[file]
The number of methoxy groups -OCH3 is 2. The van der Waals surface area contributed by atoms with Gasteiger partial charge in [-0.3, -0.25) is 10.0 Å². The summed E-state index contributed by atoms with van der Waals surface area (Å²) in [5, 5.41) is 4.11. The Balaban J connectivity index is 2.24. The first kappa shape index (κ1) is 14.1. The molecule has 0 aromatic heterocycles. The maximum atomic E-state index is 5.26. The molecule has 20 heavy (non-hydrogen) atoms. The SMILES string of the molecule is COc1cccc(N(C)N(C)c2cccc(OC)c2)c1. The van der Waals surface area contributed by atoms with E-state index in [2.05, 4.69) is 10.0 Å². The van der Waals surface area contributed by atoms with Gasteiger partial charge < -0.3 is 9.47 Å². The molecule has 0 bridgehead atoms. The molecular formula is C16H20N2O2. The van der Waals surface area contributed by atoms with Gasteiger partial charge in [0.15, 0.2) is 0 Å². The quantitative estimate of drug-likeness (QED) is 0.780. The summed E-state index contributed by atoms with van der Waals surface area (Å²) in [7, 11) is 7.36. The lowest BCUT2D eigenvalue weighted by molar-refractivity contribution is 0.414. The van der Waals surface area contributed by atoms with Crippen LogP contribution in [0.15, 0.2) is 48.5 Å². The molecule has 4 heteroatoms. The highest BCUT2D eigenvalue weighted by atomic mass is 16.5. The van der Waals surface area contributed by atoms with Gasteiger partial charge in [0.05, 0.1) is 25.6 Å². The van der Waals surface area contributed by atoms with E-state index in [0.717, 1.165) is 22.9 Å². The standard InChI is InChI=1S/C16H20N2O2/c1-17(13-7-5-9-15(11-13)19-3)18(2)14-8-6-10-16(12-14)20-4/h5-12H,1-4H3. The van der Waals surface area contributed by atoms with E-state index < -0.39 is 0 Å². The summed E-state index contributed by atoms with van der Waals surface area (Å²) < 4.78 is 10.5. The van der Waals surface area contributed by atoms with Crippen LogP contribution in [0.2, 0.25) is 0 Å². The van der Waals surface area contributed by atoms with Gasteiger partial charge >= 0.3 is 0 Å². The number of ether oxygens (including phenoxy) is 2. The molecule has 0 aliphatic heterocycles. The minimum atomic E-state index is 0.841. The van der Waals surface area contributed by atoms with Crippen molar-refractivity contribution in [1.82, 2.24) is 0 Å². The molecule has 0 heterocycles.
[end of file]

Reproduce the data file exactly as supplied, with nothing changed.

The number of methoxy groups -OCH3 is 2. The van der Waals surface area contributed by atoms with Gasteiger partial charge in [-0.3, -0.25) is 10.0 Å². The summed E-state index contributed by atoms with van der Waals surface area (Å²) in [5, 5.41) is 4.11. The Balaban J connectivity index is 2.24. The first kappa shape index (κ1) is 14.1. The molecule has 0 aromatic heterocycles. The maximum atomic E-state index is 5.26. The molecule has 20 heavy (non-hydrogen) atoms. The SMILES string of the molecule is COc1cccc(N(C)N(C)c2cccc(OC)c2)c1. The van der Waals surface area contributed by atoms with E-state index in [2.05, 4.69) is 10.0 Å². The van der Waals surface area contributed by atoms with Gasteiger partial charge < -0.3 is 9.47 Å². The molecule has 0 bridgehead atoms. The molecular formula is C16H20N2O2. The van der Waals surface area contributed by atoms with Gasteiger partial charge in [0.15, 0.2) is 0 Å². The quantitative estimate of drug-likeness (QED) is 0.780. The summed E-state index contributed by atoms with van der Waals surface area (Å²) in [7, 11) is 7.36. The lowest BCUT2D eigenvalue weighted by molar-refractivity contribution is 0.414. The van der Waals surface area contributed by atoms with Crippen LogP contribution in [0.15, 0.2) is 48.5 Å². The molecule has 4 heteroatoms. The highest BCUT2D eigenvalue weighted by atomic mass is 16.5. The van der Waals surface area contributed by atoms with Gasteiger partial charge in [0.05, 0.1) is 25.6 Å². The van der Waals surface area contributed by atoms with E-state index in [0.717, 1.165) is 22.9 Å². The standard InChI is InChI=1S/C16H20N2O2/c1-17(13-7-5-9-15(11-13)19-3)18(2)14-8-6-10-16(12-14)20-4/h5-12H,1-4H3. The van der Waals surface area contributed by atoms with E-state index < -0.39 is 0 Å². The summed E-state index contributed by atoms with van der Waals surface area (Å²) < 4.78 is 10.5. The van der Waals surface area contributed by atoms with Crippen LogP contribution in [0.2, 0.25) is 0 Å². The van der Waals surface area contributed by atoms with Gasteiger partial charge >= 0.3 is 0 Å². The number of ether oxygens (including phenoxy) is 2. The molecule has 0 aliphatic heterocycles. The minimum atomic E-state index is 0.841. The van der Waals surface area contributed by atoms with Crippen molar-refractivity contribution in [1.82, 2.24) is 0 Å². The molecule has 0 heterocycles.